If the end of a directory has been reached, i.e., it is determined in 304 that no next entry was available to be provided in response to a read operation at 302, the user allocated stack is checked at 314 to determine if the stack contains any entries. If the stack is empty, the process ends at 320. If an entry exists, the marker that was added to the user defined stack most recently is retrieved and removed from the user allocated stack at 316, and the current directory and the current entry positions are set at 318 to the place pointed to by the marker retrieved at 316, after which processing resumes in the newly set current directory beginning by reading at 302 the next entry in that directory (i.e., the entry after the one last processed in that directory, as indicated by the marker information retrieved at 316). In another embodiment, a least recent directory placement marker is retrieved and removed depending upon the configuration of the user defined stack. In other embodiments, the marker is not removed and a current stack indicator is used.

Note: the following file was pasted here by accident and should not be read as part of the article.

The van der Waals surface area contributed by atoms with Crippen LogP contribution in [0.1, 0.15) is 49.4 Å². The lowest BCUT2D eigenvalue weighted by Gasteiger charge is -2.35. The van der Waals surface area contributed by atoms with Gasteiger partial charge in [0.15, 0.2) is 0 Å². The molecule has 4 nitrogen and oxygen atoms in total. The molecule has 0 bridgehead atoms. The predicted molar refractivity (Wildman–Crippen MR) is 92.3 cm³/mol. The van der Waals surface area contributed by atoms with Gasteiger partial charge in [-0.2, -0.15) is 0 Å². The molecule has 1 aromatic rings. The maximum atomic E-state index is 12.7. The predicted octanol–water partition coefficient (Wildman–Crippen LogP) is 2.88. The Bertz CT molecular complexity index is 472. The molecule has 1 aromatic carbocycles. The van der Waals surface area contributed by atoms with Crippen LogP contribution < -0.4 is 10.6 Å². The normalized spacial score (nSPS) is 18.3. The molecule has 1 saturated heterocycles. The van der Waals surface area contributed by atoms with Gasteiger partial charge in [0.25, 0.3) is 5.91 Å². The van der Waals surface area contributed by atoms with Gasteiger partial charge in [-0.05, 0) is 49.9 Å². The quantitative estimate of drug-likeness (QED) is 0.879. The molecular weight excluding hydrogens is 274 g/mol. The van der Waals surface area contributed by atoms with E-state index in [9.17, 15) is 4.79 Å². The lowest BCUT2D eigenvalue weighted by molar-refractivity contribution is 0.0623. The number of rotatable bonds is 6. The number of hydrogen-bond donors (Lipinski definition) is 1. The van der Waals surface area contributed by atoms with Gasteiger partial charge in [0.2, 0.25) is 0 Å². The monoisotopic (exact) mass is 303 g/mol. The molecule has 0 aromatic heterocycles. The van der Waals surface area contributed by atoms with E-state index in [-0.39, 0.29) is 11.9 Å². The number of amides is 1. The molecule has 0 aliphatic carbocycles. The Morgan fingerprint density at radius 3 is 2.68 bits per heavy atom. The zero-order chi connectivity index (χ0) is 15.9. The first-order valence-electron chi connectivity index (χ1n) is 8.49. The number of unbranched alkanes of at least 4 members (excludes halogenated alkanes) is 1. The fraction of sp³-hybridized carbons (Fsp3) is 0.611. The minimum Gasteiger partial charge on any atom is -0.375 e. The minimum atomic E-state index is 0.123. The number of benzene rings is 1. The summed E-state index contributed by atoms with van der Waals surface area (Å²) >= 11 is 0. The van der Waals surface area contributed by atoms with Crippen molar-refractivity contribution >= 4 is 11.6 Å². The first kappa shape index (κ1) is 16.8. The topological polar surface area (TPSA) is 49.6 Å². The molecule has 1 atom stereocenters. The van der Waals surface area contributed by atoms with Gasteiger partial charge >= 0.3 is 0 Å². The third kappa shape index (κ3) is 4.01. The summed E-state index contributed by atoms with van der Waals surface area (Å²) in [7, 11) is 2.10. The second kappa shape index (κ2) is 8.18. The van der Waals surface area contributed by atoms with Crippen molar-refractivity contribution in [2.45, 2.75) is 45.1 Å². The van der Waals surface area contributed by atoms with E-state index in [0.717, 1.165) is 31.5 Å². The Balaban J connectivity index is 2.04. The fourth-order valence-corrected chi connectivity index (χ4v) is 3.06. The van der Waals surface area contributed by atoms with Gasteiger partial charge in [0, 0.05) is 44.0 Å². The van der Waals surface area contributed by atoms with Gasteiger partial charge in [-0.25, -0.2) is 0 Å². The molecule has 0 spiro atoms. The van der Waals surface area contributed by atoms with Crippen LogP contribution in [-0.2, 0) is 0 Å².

The processes shown in
Although the foregoing embodiments have been described in some detail for purposes of clarity of understanding, the invention is not limited to the details provided. There are many alternative ways of implementing the invention. The disclosed embodiments are illustrative and not restrictive.
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|U.S. Classification||1/1, 707/999.101, 707/999.104, 707/999.103, 707/999.102|
|International Classification||G06F17/30, G06F17/00|
|Cooperative Classification||Y10S707/99944, Y10S707/99945, Y10S707/99943, Y10S707/99942, G06F17/30091|
|European Classification||G06F17/30Z1T, G06F17/30F|
|May 18, 2005||AS||Assignment|
Owner name: EMC CORPORATION, MASSACHUSETTS
Free format text: ASSIGNMENT OF ASSIGNORS INTEREST;ASSIGNOR:KRYGER, NATHAN;REEL/FRAME:016249/0729
Effective date: 20050422
|Mar 14, 2013||FPAY||Fee payment|
Year of fee payment: 4